The "Preston Homestead" showing the Hearth


This is the structure that local sources know as the "Preston Homestead". It is a very large (30' x 60') concrete slab with a stone hearth built about one third of the long dimension in from the Eastern end of the slab. The NE corner of the slab shows in the foreground and the SW corner of the slab is in the background near the tree line. The collapsed hearth stands on the left with the top fallen over to the far left. The opening in the hearth faces to the right in this picture. There are no visible indications of walls of any kind. The hearth does have remnants of vent piping which indicate the top of the vent pipe would be 20 ft above the ground. In the refuse piles around the site there are shelf units that might have been wall mounted.

There are a number of cooking plates and pans remaining on the site that might be period dated. Even more useful are a few refractory bricks within the hearth structure that have the name "LINCOLN" stamped on them. Someone told me that there was a brick factory in Lincoln, CA , near Sacramento. I used the web to locate the Public Library in Lincoln and called the reference librarian. She told me that there was a brick factory in Lincoln, by the name of The Gladding-McBean Brick Company. Within a week or two, I was put in contact with Angelo Simone, a prior employee of the company who indicated that these bricks were indeed made by Gladding-McBean, and were discontinued in 1928.

Angelo says that the company used kilns to fire clay sewer pipe. Prior to 1921, the process was called a "beehive kiln" where the bricks in the walls of the kiln were consumed and then sold as "clinkers". In 1921 the "tunnel kiln" process was invented - it was a continuous process - and they needed refractory bricks for the walls of the kiln that would last. They acquired some clay mines near Ione, CA in the early 1920's to get a source of refractory clay for such bricks. They were so successful that they began to sell the refractory "LINCOLN" bricks themselves.

So the conclusion is that these bricks in the hearth were made by Gladding-McBean sometime in the period 1921 to 1928. They could have been obtained and used at the site later than 1928 when the manufacture of the bricks was discontinued. However, the hearth could not have been built before 1921 because the bricks did not exist.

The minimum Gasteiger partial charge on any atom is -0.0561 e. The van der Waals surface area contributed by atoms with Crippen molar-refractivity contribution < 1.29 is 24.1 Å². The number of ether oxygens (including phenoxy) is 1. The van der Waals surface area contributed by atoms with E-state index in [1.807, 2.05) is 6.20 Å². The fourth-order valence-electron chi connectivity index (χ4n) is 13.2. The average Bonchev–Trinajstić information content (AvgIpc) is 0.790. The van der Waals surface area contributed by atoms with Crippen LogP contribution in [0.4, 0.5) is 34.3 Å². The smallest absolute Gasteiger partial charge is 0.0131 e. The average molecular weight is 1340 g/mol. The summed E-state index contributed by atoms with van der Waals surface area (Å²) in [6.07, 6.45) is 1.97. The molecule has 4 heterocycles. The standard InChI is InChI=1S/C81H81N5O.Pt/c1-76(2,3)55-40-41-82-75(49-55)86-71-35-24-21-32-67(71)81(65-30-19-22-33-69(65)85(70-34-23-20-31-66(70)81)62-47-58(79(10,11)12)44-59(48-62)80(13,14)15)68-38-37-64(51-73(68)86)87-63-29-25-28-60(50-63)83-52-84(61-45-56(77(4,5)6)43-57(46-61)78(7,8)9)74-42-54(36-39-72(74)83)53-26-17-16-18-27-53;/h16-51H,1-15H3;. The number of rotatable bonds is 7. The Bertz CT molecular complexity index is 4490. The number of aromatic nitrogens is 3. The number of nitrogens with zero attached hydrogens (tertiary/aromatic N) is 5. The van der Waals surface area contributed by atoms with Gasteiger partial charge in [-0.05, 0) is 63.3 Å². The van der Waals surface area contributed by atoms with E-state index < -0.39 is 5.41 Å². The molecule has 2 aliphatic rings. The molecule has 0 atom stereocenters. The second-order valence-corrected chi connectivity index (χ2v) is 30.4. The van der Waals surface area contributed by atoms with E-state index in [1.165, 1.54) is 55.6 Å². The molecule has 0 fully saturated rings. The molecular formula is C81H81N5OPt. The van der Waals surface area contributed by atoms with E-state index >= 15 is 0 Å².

This earliest possible date is some 31 years after the death of A. B. Preston and at least 4 years after the death of his son Howard. It appears that the site cannot be the "homestead" of either Preston. Thus the site is either unrelated to the name, or it is not named for A. B. Preston of Sonora. I lean toward the former position.

The age of the bricks is the first reason I believe that site is not related to the Preston Falls feature on the maps. The second is the location of the slab and its accessibility. The site is at least three miles away from the nearest road, meaning the materials must have been brought in by pack trains. Where would they have come from? There is no access whatsoever from the East, where the majority of the falls along the river are located. The falls commonly referred to as Preston Falls is only a few hundred yards east of the slab, and is only the first of a series moving upstream to the East. Obviously then, the access is along the trail that leads from the bridge crossing the Tuolumne River at what is known as Early Intake.

I don't think it is a coincidence that the bricks can be dated to 1921 or later, and that construction of the Hetch Hetchy Project, and in particular the Early Intake Powerhouse, peaked in this same time frame. Concrete building materials were plentiful in the area. I believe that this site is somehow related more to Hetch Hetchy than to Preston Falls, and may have been used as some sort of recreational facility during that era.

This page is under construction. When finished it will describe my work in finding the origin of the naming of Preston Falls on the Tuolumne River.